Dog Days in the Desert | Citizen Revolt | Salt Lake City Weekly

Dog Days in the Desert 

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The pageantry and politics of the Utah Legislative session come to a close on March 12, and if you didn't have the chance to observe and participate in this process, you can still hike up the hill to see how the dust settles. But if a trip to the mountains suits your tastes, the Alta Town Council is holding a public meeting about the 57 dog licenses it issues. Later, join local booksellers and the Southern Utah Wilderness Alliance for an event highlighting authors who spent, and spend, their time writing about the desert Southwest.

The Legislative Finish Line
Thursday, March 12

The annual 45-day lawmaking scrum called the legislative session will come to an official close. Barring a special session called by Gov. Gary Herbert, this will be the last time until the far-off, distant future (January 2016) that this many of Utah's elected leaders will all be chilling out in the same zone. Take the opportunity to let them know what you think about them, their bills and the jobs that they do—or don't do.
State Capitol, 350 N. State, floor time all day,

Dog Days at Alta
Thursday, March 12

Due to watershed protections, dogs aren't allowed in Big or Little Cottonwood canyons. That is, unless they're one of the 57 lucky pups who reside in Alta and had their names drawn from a hat. (Really, that's how the police chief decides who gets a dog permit.) Anyway, Alta will be discussing whether or not to issue four additional dog permits—a civic discussion that might seem comical, but one that has very real consequences for the quality of that stuff that endlessly flows like magic from our faucets.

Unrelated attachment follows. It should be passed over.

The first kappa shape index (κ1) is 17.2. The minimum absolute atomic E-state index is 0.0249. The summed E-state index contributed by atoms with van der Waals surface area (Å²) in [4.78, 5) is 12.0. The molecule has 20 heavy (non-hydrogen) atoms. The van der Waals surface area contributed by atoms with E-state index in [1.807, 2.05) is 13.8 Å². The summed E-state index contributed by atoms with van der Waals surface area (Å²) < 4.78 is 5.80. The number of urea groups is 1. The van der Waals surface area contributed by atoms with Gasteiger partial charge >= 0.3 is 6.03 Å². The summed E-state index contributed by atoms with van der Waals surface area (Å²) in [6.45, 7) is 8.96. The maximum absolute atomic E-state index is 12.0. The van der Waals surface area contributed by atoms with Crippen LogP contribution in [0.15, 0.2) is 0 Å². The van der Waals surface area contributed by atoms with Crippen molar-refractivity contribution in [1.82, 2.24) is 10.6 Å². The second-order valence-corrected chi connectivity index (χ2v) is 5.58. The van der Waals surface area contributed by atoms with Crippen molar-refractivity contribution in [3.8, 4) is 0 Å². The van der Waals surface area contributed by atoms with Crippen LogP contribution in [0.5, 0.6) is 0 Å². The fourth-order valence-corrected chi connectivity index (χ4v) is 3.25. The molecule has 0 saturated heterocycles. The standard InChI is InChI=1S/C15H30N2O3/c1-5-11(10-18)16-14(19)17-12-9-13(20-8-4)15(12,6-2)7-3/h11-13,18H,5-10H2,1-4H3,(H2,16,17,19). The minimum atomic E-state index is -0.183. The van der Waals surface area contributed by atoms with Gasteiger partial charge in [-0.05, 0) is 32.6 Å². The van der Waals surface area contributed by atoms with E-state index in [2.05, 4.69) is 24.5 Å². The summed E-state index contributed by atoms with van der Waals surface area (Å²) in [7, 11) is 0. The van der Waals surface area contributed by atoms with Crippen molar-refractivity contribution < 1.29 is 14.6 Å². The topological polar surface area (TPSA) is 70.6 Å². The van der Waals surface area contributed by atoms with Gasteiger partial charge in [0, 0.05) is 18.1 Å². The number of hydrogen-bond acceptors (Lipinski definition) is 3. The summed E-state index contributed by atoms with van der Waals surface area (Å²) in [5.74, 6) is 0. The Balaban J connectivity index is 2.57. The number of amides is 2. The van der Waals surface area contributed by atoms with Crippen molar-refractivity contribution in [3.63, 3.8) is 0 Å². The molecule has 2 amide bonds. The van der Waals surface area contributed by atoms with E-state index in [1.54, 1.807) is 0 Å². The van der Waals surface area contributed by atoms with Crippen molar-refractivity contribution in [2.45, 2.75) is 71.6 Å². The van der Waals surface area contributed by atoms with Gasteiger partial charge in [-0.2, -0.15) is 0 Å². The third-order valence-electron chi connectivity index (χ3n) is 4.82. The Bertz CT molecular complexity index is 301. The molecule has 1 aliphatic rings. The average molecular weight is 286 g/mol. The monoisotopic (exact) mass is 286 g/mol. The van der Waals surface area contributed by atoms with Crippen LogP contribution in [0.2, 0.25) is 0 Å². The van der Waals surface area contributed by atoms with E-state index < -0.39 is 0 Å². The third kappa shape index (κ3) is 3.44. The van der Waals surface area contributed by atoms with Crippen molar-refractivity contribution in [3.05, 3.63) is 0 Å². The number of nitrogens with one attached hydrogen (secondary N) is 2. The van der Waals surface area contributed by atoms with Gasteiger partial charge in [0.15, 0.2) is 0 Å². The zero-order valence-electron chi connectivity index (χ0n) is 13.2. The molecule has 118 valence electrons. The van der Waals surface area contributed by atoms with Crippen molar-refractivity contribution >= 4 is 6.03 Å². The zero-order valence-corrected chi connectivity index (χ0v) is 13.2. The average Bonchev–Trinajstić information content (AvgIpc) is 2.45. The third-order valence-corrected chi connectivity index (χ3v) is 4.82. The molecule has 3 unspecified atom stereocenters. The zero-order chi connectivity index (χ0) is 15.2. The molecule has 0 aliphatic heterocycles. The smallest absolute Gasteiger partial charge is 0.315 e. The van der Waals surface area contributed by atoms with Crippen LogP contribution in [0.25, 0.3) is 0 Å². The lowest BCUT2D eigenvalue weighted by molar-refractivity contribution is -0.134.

Alta Library/Community Center, 10361 E. Highway 210, Alta, March 12, 9 a.m., 801-363-5101

SUWA and Writers
Wednesday, March 18

If you dig books, the desert and Utah, and keep a monkey wrench handy in your glove box, don't miss the Southern Utah Wilderness Alliance's Slickrock, Sagebrush & the Printed Word event. Local booksellers will discuss the writings of authors like Terry Tempest Williams, Wallace Stegner and Edward Abbey, and how these writers helped define the literary landscape of the Colorado Plateau.
Jeanne Wagner Jewish Community Center, 2 North Medical Drive, Salt Lake City, March 18, 6:30 p.m., RSVP at

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